BRASILIA – Brazil’s President Michel Temer said the Spanish Prime Minister Mariano Rajoy’s upcoming official visit would greatly strengthen bilateral trade relations and encourage Spanish companies to participate in his administration’s large-scale privatizations and concessions plan.
Rajoy is set to visit Brazil on Monday and Tuesday, making an initial stop in Brasilia where Temer is to welcome him for a working meeting before the two leaders meet with a dozen major Spanish business leaders with operations in Brazil.
“I think that with the presence of the Prime Minister Rajoy in Brazil, this trade relationship is going to intensify enormously to the benefit of Brazil and Spain,” Temer said in an interview with EFE in Brasilia.
“The goal is to showcase the friendship that exists between Brazil and Spain, but also to increase investment,” Temer said.
Along those lines, the president underscored the privatizations and concessions plan his administration has launched, a program he was confident would also attract the participation of Spanish companies.
“Today we have more than 60 sectors (in which concessions will be awarded) and more than that; for example, on Monday we’ll (put up for auction) at the Sao Paulo Stock Exchange 34 power transmission lines, which will be privatized,” he added.
In addition, licenses will be awarded in “34 other sectors,” including “ports, airports and highways,” said Temer, who added that these bidding rounds were possible thanks to the “credibility and confidence Brazil is earning.”
“We’ve already awarded concessions for (four) airports and we privatized an energy company in the (central) state of Goias,” he said in reference to concessions to operate the airports in the cities of Salvador, Fortaleza, Porto Alegre and Florianopolis that were auctioned off in March and to the late 2016 sale of electricity distributor Celg to Italy’s Enel.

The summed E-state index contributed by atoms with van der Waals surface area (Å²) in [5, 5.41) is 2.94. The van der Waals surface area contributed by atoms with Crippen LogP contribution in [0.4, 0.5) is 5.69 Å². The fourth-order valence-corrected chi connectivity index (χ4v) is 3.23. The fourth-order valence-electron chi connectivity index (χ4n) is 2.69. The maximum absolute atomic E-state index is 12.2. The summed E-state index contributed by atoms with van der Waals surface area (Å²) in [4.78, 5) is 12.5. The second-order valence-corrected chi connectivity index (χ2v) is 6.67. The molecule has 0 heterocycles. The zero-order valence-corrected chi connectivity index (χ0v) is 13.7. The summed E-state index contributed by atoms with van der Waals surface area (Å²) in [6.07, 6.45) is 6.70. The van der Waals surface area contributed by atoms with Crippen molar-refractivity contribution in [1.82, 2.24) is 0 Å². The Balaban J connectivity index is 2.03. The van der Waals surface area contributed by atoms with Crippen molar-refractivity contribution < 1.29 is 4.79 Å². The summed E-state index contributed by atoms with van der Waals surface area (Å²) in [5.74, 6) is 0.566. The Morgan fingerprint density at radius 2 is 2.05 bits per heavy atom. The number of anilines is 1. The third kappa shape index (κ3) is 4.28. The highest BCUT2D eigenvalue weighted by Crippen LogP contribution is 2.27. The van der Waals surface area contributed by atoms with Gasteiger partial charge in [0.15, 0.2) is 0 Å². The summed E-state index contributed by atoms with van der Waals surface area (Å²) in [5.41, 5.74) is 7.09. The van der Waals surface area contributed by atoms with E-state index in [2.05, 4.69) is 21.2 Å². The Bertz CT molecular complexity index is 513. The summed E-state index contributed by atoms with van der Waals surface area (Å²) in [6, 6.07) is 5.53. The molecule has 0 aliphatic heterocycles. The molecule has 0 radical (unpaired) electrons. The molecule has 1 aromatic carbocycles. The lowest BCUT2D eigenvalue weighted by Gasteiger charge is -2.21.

Spanish companies have a golden opportunity to participate in this plan given that “they already have a very significant” presence in Brazil.
“We’re really counting on that, that they’ll take part in the privatizations and concessions plan. We have a very marked commercial and political kinship with Spain,” the president said.
He also stressed that his administration was carrying out major economic reforms that include a spending ceiling that has already won congressional approval and plans to overhaul the nation’s labor law and pension system that are currently in the legislative pipeline.
Spain is the second-largest foreign direct investor in the South American giant with cumulative capital investment totaling $64 billion in 2016, according to official figures, while Brazil is the world’s third-leading destination for Spanish foreign direct investment.
Bilateral trade, meanwhile, amounted to $5.2 billion last year.
Asked whether Brazil’s multiple corruption scandals could have an adverse effect on these indicators, Temer said they would have “zero impact.”
“There’s no concern that I perceive on the part of companies in general, foreign and domestic investors, nor Spanish investors, in that regard. Brazil won’t stop because there was an accident of this or that or a legal complaint by someone,” he said.
Rajoy’s visit to Brazil will conclude Tuesday in Sao Paulo – where he is to participate in two other events to be attended by business leaders from both countries – before he travels to Uruguay.
The last time a Spanish prime minister visited Brazil was in June 2012, when Rajoy took part in the Rio+20 summit in Rio de Janeiro and also traveled to Sao Paulo.
Asked about an eventual trip to Spain, a country he already officially visited as vice president, Temer said that if he were to be invited he would gladly accept.